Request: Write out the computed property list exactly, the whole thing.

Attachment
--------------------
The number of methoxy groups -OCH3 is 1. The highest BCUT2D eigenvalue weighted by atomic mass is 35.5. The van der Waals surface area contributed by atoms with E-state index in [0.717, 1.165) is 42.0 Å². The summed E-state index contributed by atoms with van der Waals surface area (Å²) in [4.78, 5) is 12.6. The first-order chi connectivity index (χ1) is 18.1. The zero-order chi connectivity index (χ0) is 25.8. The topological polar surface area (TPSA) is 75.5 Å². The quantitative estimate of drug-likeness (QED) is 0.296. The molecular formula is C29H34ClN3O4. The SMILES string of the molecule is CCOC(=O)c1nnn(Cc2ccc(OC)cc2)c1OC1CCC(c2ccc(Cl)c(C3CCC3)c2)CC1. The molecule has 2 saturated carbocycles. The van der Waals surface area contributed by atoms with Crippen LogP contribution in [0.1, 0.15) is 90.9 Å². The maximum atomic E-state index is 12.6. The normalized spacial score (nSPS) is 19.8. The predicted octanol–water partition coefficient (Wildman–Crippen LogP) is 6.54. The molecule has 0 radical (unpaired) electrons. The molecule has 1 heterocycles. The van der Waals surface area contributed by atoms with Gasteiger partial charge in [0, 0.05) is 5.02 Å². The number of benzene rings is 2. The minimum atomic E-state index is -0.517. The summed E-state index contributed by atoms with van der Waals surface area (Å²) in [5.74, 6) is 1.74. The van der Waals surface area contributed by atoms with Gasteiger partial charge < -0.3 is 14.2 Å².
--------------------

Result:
The number of methoxy groups -OCH3 is 1. The highest BCUT2D eigenvalue weighted by atomic mass is 35.5. The van der Waals surface area contributed by atoms with E-state index in [0.717, 1.165) is 42.0 Å². The summed E-state index contributed by atoms with van der Waals surface area (Å²) in [4.78, 5) is 12.6. The first-order chi connectivity index (χ1) is 18.1. The zero-order chi connectivity index (χ0) is 25.8. The topological polar surface area (TPSA) is 75.5 Å². The quantitative estimate of drug-likeness (QED) is 0.296. The molecular formula is C29H34ClN3O4. The SMILES string of the molecule is CCOC(=O)c1nnn(Cc2ccc(OC)cc2)c1OC1CCC(c2ccc(Cl)c(C3CCC3)c2)CC1. The molecule has 2 saturated carbocycles. The van der Waals surface area contributed by atoms with Crippen LogP contribution in [0.1, 0.15) is 90.9 Å². The maximum atomic E-state index is 12.6. The normalized spacial score (nSPS) is 19.8. The predicted octanol–water partition coefficient (Wildman–Crippen LogP) is 6.54. The molecule has 0 radical (unpaired) electrons. The molecule has 1 heterocycles. The van der Waals surface area contributed by atoms with Gasteiger partial charge in [0, 0.05) is 5.02 Å². The number of benzene rings is 2. The minimum atomic E-state index is -0.517. The summed E-state index contributed by atoms with van der Waals surface area (Å²) in [5.74, 6) is 1.74. The van der Waals surface area contributed by atoms with Gasteiger partial charge < -0.3 is 14.2 Å².